Mike Mcgregor for Reader's Digest
It was 7:15 a.m. on June 1, 2016, and Gary Messina, now 58, was on his morning run along New York City’s East River. Suddenly something caught his eye—a large 60-year-old man balancing on the four-foot-high railing that guarded the path from the water. As Messina, a New York City Police Department captain (now a deputy inspector), got closer to the scene, the man took a step forward and plunged into the dark, choppy river below.
When Messina reached the railing, the man was bobbing in the water, clearly unable to swim. If he had intended to kill himself that morning, he had now changed his mind. He screamed frantically for help as the current pulled him away from the seawall.
Other joggers also heard the man’s pleas. David Blauzvern, now 25, and John Green, now 31, dropped their phones and keys on land, along with Green’s sneakers, and jumped in. “People had called the police, but it was unclear when they’d get there,” says Green, a commercial insurance broker. “We just reacted.” Messina joined them in the river.
Just as the jumper was losing strength, Blauzvern, an investment banking analyst at CSG Partners, grabbed hold of him. The pair were about 30 yards from the seawall when Messina and Green caught up to them. They stabilized the man, with Blauzvern supporting his back and Messina and Green holding him up from either side. He was unresponsive but not unconscious and no longer thrashing about.
As the men made their way toward the concrete seawall that stretched for blocks in each direction, Blauzvern had an awful realization: With the water flowing a good eight feet below the lip of the wall and no ladder or dock in sight, there was no way out of the river.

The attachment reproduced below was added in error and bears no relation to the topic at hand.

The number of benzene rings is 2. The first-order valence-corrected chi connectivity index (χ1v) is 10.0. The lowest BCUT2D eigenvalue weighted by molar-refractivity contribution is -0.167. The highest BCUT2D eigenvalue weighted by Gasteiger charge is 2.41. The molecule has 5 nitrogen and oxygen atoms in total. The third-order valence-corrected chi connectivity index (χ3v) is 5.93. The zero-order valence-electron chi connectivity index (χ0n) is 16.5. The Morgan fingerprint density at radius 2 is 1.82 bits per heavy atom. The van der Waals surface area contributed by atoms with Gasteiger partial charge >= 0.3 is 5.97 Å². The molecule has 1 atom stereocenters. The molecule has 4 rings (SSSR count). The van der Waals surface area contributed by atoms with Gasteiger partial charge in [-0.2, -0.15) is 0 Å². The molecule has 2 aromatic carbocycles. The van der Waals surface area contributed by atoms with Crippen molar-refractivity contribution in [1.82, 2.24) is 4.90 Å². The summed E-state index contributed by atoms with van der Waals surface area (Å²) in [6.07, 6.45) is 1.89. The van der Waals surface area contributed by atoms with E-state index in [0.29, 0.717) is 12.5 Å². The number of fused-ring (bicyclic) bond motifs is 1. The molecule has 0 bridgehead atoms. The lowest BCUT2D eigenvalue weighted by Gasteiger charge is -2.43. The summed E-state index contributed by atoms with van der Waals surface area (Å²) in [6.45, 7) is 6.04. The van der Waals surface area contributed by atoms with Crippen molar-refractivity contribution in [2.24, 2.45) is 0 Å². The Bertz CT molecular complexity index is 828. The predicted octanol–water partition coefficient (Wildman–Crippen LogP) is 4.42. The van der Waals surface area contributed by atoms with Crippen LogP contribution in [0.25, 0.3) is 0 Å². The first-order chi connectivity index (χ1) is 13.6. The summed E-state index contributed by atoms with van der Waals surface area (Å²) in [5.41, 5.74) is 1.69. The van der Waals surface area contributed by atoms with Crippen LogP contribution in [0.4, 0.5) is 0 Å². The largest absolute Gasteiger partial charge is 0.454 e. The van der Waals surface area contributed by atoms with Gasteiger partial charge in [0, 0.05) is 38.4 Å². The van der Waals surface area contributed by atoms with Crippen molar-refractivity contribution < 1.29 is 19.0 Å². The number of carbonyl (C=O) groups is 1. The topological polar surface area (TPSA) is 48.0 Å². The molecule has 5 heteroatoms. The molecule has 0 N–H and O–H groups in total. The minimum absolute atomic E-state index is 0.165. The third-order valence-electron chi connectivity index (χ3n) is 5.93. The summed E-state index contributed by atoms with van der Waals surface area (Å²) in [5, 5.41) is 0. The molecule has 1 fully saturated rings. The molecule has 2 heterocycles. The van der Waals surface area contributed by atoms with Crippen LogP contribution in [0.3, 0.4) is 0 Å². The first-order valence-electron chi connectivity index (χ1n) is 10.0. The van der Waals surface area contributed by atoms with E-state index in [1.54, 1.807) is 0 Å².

By now, a crowd had gathered on land. “A rescue boat is on its way,” someone yelled to them. Treading water was getting tougher by the minute. The jumper, who was six foot two and weighed around 260 pounds, was deadweight in his rescuers’ arms, which meant they could use only their legs to maneuver themselves. After ten minutes, they managed to get to the river’s edge. Green tried wedging a hand and a foot into a tiny crack in the wall, cutting himself in the process. But he couldn’t hold on for long. Fighting the current and holding the man above the water quickly became exhausting, so they gave in to drifting while staying as close to the wall as they could. (Don’t miss these other water rescue stories that will make you rethink how you swim.)
“I’ve never been so out of breath,” says Blauzvern.
Fifteen minutes after the men had jumped into the river, the two-man rescue boat appeared. But because it couldn’t risk getting too close to the seawall, the men had to swim out to it. As they approached the boat, they encountered a new threat: The undertow created by the current was sucking them under the boat.
Blauzvern remembers being pulled down just as someone in the boat grabbed onto the man, allowing Blauzvern to let go. “I was completely out of energy at this point,” he says.
Somehow, he grasped a pole attached to the boat deck and hauled himself aboard. The men in the water pushed the jumper while the men in the boat pulled him up and, finally, to safety. Messina and Green then got themselves aboard, and within ten minutes, the group was back on land. The man they had saved was taken to the hospital for evaluation. Details on his condition have not been released.
As for the rescuers, each of them was at work by 10:30 a.m. “I was a bit late,” admits Blauzvern, smiling. “But I had a good excuse.”